DISPUTE SET FOR HEARING

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CEO of SIPA Mr Eranda Kotelawala.
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TDP schedules initial appearance for Sept 28

By EDDIE OSIFELO

THE preliminary hearing of the industrial dispute between Solomon Islands Ports Authority (SIPA) workers and their Chief Executive Officer, Eranda Kotelawala, is scheduled for 28th of September next week.

The hearing starts at 9am inside TDP court room.

According to those familiar with the process, lawyers of both parties will turn up on the day to update the TDP on the status of their clients and the work they did leading up to this process.

Workers Union of Solomon Islands (WUSI) is representing the workers in this case.

The dispute is centred around three issues.

This was revealed in an application filed by Workers Union of Solomon Islands (WUSI) to Trade Dispute Panel against Kotelawala on 2nd September 2022.

WUSI claimed:

  1. The Chief Executive Officer of SIPA changed the signed Collective Agreement between WUSI and SIPA, dated 8th February, 2018, without consulting the Workers Union of Solomon Islands.
  2. The CEO of SIPA deliberately delayed and refused to negotiate and deal with workers Log of Claims for the years 2019, 2020, 2021 and 2022.
  3. The management style of the CEO of SIPA is such that becomes a threat to the industrial relation peace in Solomon Islands.

WUSI General Secretary, Tony Kagovai said based on their experiences in these positions over the years they are very concerned about what they see as real threat which the CEO of SIPA Kotelawala has posed upon the Industrial Relations system in the Solomon Islands.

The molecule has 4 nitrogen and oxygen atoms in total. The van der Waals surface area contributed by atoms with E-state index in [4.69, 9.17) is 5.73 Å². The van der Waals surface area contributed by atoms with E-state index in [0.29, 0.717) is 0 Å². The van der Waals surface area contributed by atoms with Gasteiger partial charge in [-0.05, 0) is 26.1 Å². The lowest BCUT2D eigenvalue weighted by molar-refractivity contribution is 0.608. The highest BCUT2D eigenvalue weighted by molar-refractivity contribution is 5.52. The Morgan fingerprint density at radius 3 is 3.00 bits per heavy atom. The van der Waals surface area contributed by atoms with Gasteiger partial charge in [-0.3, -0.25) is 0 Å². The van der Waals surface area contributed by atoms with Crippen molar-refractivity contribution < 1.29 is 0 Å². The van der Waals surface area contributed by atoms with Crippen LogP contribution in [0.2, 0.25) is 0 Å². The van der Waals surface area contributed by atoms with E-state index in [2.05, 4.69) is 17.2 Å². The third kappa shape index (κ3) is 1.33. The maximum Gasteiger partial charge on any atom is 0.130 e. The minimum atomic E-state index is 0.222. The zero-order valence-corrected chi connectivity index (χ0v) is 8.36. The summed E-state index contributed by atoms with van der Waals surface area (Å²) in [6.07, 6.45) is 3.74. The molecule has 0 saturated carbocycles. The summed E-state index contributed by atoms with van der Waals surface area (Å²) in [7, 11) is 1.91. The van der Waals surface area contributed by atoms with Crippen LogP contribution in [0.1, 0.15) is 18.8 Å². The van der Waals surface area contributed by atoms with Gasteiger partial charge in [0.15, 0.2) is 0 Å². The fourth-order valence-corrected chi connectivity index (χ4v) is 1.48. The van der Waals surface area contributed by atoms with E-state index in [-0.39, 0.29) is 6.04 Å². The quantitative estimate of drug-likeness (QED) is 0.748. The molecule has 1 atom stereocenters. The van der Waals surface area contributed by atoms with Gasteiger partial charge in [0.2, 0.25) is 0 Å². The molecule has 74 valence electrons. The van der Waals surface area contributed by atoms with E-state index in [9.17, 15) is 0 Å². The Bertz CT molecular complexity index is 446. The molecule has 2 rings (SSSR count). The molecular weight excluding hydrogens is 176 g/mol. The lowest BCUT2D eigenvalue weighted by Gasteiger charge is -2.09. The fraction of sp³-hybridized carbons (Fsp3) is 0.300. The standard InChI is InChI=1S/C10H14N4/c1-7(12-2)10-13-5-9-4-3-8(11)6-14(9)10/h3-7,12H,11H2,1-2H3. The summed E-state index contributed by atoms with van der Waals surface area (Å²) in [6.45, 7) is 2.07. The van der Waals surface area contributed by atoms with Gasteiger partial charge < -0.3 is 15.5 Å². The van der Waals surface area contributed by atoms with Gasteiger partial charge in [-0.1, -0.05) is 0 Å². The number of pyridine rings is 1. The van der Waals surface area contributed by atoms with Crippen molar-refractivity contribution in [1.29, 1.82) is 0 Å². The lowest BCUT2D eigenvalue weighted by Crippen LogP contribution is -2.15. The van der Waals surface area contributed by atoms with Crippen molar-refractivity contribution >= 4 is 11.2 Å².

“There are eleven registered trade unions in Solomon Islands. Ten of them represent public sector workers such as public servants and teachers.

“The Workers Union of Solomon Islands is the only trade union that represents private sector workers in Solomon Islands including SIPA workers,” Kagovai said.

He said WUSI has been negotiating Collective Agreements over the years, with companies and statutory corporations such as SIPA which covers all the terms and conditions of employment of these private sector workers in the country.

TDP has already informed CEO of SIPA on 5th September 2022.

Kotelawala said he will comment when seeing the content of the application.

Under Section 10 of the Trade Dispute Act 1981,

10.-(1) At any time when a trade dispute has been referred to the Trade

Disputes Panel and the Panel have neither:

(a) succeeded in bringing about a settlement of the dispute by negotiation, nor

(b) made an award in the dispute, no person shall do any of the things mentioned in subsection (2).

(2) Those things are:

(a) calling, organising, procuring or financing a strike or other industrial action short of a strike in furtherance of the dispute, or threatening to do so;

(b) instituting, carrying on, authorising, organising or financing a lock-out or other industrial action short of a lock-out in furtherance of the dispute, or threatening to do so; or

(c) terminating (for whatever reason) the contract of employment of any employee whose conditions of service are in issue in the dispute.


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